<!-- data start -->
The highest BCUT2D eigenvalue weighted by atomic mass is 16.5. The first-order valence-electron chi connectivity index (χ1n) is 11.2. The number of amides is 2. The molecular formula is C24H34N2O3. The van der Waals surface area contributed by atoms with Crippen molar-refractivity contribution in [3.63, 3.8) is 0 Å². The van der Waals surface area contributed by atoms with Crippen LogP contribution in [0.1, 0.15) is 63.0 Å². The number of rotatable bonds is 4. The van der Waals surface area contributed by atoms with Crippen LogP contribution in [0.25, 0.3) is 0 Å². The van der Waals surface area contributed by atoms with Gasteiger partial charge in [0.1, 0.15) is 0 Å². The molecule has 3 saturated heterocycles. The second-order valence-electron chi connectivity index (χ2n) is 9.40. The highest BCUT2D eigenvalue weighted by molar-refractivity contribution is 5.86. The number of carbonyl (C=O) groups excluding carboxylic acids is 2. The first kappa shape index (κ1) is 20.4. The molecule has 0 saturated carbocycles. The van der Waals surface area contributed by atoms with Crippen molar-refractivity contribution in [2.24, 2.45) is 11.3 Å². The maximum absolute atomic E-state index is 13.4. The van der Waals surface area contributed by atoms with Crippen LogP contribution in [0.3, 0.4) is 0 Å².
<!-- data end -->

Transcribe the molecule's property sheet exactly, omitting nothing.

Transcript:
The highest BCUT2D eigenvalue weighted by atomic mass is 16.5. The first-order valence-electron chi connectivity index (χ1n) is 11.2. The number of amides is 2. The molecular formula is C24H34N2O3. The van der Waals surface area contributed by atoms with Crippen molar-refractivity contribution in [3.63, 3.8) is 0 Å². The van der Waals surface area contributed by atoms with Crippen LogP contribution in [0.1, 0.15) is 63.0 Å². The number of rotatable bonds is 4. The van der Waals surface area contributed by atoms with Crippen LogP contribution in [0.25, 0.3) is 0 Å². The van der Waals surface area contributed by atoms with Gasteiger partial charge in [0.1, 0.15) is 0 Å². The molecule has 3 saturated heterocycles. The second-order valence-electron chi connectivity index (χ2n) is 9.40. The highest BCUT2D eigenvalue weighted by molar-refractivity contribution is 5.86. The number of carbonyl (C=O) groups excluding carboxylic acids is 2. The first kappa shape index (κ1) is 20.4. The molecule has 0 saturated carbocycles. The van der Waals surface area contributed by atoms with Crippen molar-refractivity contribution in [2.24, 2.45) is 11.3 Å². The maximum absolute atomic E-state index is 13.4. The van der Waals surface area contributed by atoms with Crippen LogP contribution in [0.3, 0.4) is 0 Å².